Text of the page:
To be clear, this post is not my cry for further advice on parenthood. I’ll ask that advice from those I trust when (or if) I actually need it. I’m a little worried about posting about parenthood because I know it can drum up a lot of big emotions for people. But I did it anyway, so there you go. Now, this list only scratches the surface of well-meaning-but-kinda-annoying things people say to pregnant women or new parents. If you know any others, feel free to talk it out in the comments. (And if you’re looking for non-terrifying new parent discussions, start here.)

On Gender Roles For Kids

My first published piece is on Role/Reboot!
I’ve been thinking a LOT about my childhood, in which I had spiked hair and a tail (oh yes, a tail. In my defense, it was 1991 and 3/5 of the New Kids on the Block had them). I think I’ve finally figured out what it was all about. (Click the screengrab below for the full post.)

Image

3 Ways I’ve Othered Women

Women are 50% of the world. Half. And yet so often, they are othered, which means that women are treated as outsiders, as the deviation from the norm (the norm being men in this case). This sounds like a terrible thing, and one we’d all like to believe we don’t do. But othering women is so prevalent, so omnipresent, sometimes I don’t even notice it’s happening. In fact, sometimes I’m the one who does it. Here are three ways I’ve only recently realized women are othered that I am just as guilty of doing.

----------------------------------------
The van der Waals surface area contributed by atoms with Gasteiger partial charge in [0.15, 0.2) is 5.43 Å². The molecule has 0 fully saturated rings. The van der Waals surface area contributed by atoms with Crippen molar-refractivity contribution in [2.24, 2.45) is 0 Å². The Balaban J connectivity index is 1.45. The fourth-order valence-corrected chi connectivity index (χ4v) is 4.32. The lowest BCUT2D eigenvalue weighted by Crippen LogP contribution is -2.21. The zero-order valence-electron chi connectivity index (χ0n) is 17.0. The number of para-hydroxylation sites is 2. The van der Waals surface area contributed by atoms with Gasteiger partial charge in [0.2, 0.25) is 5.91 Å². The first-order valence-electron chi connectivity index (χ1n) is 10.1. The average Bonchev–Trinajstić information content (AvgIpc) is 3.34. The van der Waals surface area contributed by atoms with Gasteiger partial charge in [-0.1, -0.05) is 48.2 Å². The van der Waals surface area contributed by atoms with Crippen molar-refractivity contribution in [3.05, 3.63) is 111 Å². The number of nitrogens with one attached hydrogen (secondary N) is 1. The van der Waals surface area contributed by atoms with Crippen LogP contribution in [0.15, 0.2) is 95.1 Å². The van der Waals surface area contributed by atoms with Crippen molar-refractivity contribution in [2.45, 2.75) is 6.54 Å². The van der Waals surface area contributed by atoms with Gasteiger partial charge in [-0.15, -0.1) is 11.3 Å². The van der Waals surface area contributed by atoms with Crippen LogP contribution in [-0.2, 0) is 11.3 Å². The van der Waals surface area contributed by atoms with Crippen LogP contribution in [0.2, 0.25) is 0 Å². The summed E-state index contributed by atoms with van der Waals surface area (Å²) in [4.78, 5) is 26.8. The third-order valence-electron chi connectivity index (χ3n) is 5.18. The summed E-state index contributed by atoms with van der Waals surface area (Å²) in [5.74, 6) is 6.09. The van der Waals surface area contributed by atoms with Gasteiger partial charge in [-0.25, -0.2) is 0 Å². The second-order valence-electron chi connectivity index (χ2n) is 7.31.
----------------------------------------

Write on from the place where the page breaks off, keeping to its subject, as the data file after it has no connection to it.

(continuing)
1. Animals are never girls.

From The Very Hungry Caterpillar, by Eric Carle

There was a story recently on This American Life about a duck and a girl duck.

Did you catch that? A duck and a girl duck. You know, like a human and a girl human. I am totally guilty of thinking this subconsciously, too: animals are male until proven female. When faced with an animal which has no visible signs (at least to my untrained eye) of its sex—like, say, a mouse—I refer to it as male.

“The mouse went that way! Get him!”

This goes for real animals as well as stories about animals, like the one with the duck. The problem with calling them “the duck and the girl duck” is that it sounds like 90% of the ducks of the world are male, and 10% are female, which isn’t true (I think. Technically I didn’t look this fact up). Especially in stories about animals, the main character is usually (dare I say nearly always?) a male unless the plot has a reason for it to be a female.

The Very Hungry Caterpillar: male

The Ant and the Grasshopper: male, male

The Poky Little Puppy: male

Yertle The Turtle: male

The only exception I can think of is Stellaluna, a female bat. Does anyone know of any others?